NFL players will be allowed to wear more personalized, non-conforming footwear

In an continuing effort to allow players to greater express their personality, the NFL is relaxing its strict guidelines on footwear.

Players will be allowed to wear more personalized cleats for pre-game prior to warm-ups and will have greater flexibility on cleat color worn during the game, according to a memo sent out by the league on Monday to head coaches and equipment managers and obtained by ESPN.

During pregame warm-ups, players can wear any design they want, so long as it doesn't depict commercialized or trademarked logos, other than the league-approved footwear brands (Nike, Under Armour and Adidas). The cleats also can't have anything that would be deemed offensive or express political views.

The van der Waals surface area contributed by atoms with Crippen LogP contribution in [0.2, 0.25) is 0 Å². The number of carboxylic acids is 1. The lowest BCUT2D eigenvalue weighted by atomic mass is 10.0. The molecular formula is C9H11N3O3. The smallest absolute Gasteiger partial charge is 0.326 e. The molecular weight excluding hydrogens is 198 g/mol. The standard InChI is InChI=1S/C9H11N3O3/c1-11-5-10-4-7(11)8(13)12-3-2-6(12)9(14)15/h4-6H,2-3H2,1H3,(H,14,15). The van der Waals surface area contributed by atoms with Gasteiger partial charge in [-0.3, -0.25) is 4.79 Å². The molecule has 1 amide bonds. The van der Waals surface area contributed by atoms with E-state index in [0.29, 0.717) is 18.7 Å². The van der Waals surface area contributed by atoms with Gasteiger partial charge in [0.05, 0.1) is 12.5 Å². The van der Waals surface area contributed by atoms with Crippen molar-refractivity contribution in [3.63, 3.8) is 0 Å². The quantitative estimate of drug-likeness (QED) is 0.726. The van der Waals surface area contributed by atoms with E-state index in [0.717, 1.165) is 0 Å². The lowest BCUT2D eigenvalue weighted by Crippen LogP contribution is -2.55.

The league previously fined players who wore non-conforming cleats in pregame. New York Giants wide receiver Odell Beckham Jr. was most famously fined $18,000 last season for wearing cleats honoring the late broadcaster Craig Sager before the team's game against the Detroit Lions. Those cleats would be permitted under the new policy.

Players were also subject to fines if they wore cleats that their team didn't declare as the dominant footwear color. This season, according to the memo, teams don't have to make such declaration and players can wear solid black, solid white or a secondary team color.

The NFL -- sometimes called the "No Fun League" by critics -- relaxed its rules for a week in 2016, allowing players to design their own cleats for a charity of their choice in Week 13.